Instead of being a mere curiosity, this point highlights how the difference between the view of implicit commitment associated with the first-orderist à la Isaacson and with the predicativist may be seen as not lying in their conception of truth, but in their understanding of schematic reasoning. If in fact our distinction between object-linguistic and metalinguistic component of a truth theory is granted, then the first-orderist can articulate a robust notion of truth and yet distinguishing between the arithmetical reality that PA is isolating and the mere metalinguistic consequences that become available once one moves to its extension \(\mathsf{CT}[{\mathsf{PA}}]\). She might even move to a type-free notion of truth, as articulated by \(\mathsf{KF}\upharpoonright \), for instance, without exceeding the arithmetical consequence of PA. Once the truth predicate is allowed to do mathematical work, however, the situation drastically changes.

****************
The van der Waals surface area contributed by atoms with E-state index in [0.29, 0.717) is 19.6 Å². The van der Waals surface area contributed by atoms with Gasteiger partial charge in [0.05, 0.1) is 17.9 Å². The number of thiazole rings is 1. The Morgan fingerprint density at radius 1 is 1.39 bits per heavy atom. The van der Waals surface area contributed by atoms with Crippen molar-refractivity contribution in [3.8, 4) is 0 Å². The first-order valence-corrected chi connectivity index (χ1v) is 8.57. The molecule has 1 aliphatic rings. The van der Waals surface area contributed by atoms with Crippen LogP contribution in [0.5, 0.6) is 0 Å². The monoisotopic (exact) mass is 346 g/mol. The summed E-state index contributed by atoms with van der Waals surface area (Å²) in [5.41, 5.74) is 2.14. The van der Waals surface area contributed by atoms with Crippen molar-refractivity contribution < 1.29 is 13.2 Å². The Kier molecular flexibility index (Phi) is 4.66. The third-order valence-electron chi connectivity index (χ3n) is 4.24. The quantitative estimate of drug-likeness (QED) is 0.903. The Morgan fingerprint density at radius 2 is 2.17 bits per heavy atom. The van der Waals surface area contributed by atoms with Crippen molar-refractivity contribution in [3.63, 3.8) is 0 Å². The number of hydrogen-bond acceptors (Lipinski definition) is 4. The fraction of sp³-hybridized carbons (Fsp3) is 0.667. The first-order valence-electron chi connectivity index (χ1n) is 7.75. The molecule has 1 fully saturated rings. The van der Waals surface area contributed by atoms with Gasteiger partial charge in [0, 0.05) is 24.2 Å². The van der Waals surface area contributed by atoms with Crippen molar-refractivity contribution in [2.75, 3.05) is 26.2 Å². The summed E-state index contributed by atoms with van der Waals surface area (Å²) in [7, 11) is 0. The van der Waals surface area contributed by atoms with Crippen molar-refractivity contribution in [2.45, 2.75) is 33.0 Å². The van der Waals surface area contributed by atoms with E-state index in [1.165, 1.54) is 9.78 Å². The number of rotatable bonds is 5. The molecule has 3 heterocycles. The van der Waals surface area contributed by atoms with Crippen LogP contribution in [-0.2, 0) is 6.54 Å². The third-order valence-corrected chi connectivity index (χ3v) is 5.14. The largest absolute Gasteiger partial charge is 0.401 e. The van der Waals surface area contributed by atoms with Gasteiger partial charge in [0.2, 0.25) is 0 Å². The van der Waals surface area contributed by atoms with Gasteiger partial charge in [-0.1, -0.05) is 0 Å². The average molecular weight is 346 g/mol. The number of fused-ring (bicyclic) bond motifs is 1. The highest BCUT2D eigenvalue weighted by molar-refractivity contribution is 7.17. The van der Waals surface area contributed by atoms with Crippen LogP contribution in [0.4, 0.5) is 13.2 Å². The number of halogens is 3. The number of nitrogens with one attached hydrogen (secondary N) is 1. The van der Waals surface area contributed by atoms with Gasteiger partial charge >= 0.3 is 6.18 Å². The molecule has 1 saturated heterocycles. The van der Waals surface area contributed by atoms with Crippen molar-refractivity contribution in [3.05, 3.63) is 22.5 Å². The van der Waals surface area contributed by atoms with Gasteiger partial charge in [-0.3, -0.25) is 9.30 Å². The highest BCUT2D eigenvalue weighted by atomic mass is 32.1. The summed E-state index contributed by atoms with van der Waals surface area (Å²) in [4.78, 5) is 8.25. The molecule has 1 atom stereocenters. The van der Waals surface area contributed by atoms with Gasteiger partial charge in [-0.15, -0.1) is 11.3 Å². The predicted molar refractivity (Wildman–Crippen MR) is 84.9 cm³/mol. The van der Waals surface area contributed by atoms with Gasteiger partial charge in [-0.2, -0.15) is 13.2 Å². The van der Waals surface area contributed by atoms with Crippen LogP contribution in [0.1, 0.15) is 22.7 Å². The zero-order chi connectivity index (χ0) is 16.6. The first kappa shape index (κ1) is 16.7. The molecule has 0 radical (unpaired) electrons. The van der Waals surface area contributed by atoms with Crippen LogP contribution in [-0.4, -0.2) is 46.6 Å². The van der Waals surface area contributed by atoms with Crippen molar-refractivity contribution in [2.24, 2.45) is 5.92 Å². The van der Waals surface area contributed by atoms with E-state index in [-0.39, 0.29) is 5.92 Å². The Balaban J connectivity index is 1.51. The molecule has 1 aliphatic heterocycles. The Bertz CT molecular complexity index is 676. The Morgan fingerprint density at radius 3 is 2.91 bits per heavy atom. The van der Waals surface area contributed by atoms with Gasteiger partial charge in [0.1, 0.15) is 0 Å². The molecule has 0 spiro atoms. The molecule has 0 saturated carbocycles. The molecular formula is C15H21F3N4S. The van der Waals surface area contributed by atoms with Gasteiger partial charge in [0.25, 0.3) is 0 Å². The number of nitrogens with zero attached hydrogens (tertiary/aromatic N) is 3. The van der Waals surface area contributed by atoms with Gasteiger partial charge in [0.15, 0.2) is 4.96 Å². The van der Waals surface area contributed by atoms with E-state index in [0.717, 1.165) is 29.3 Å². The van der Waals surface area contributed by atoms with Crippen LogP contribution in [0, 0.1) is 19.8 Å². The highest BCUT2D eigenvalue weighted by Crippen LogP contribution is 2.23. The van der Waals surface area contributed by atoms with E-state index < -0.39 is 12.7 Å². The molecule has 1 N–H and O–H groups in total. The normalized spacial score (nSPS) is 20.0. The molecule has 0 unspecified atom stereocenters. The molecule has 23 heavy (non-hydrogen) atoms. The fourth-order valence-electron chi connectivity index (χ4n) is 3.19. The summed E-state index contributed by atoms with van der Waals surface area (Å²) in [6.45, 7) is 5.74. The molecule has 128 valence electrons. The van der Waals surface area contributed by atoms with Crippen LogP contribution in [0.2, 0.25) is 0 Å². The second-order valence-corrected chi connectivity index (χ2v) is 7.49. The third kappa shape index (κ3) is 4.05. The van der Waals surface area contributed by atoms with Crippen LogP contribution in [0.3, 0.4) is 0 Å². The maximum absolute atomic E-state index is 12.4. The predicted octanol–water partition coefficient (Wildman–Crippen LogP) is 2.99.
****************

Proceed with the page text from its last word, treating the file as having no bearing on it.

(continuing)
This scenario reinforces the usefulness of our analysis of implicit commitment via the semantic core: the latter in fact gives us necessary conditions for soundness extensions of a mathematical theory we accept and it is compatible with both restrictive and relaxed readings of (ICT).

Of course once one has reached a satisfactory halting point, such as KF for Feferman’s analysis of implicit commitment, nothing prevents one from asking herself what we are implicitly committed to when we are accepting the theory of truth. If Feferman’s strategy is extended to the theory of truth, for instance, one can obtain extensions of KF via uniform reflection principles. Indeed, Horsten and Leigh (2017) have shown that extensions of KF can be obtained by starting with \(\mathsf{TB[PA]}\) via finitely many iterations of uniform reflection.25 However, since we are not interested in the theory of truth itself, but only in the boundary between acceptable and non-acceptable characterizations of the implicit commitment of the base theory, we do not consider further this possible extension of our analysis.

5 Conclusion

The implicit commitment thesis (ICT) prescribes that, in accepting a system S formalizing some portion of mathematics—arithmetic in our case studies—one is committed to resources not immediately available in S. Traditionally, these additional resources have been understood in terms of sentences in the language of S that are not provable in S already, typically reflection principles for S expressing the soundness of S.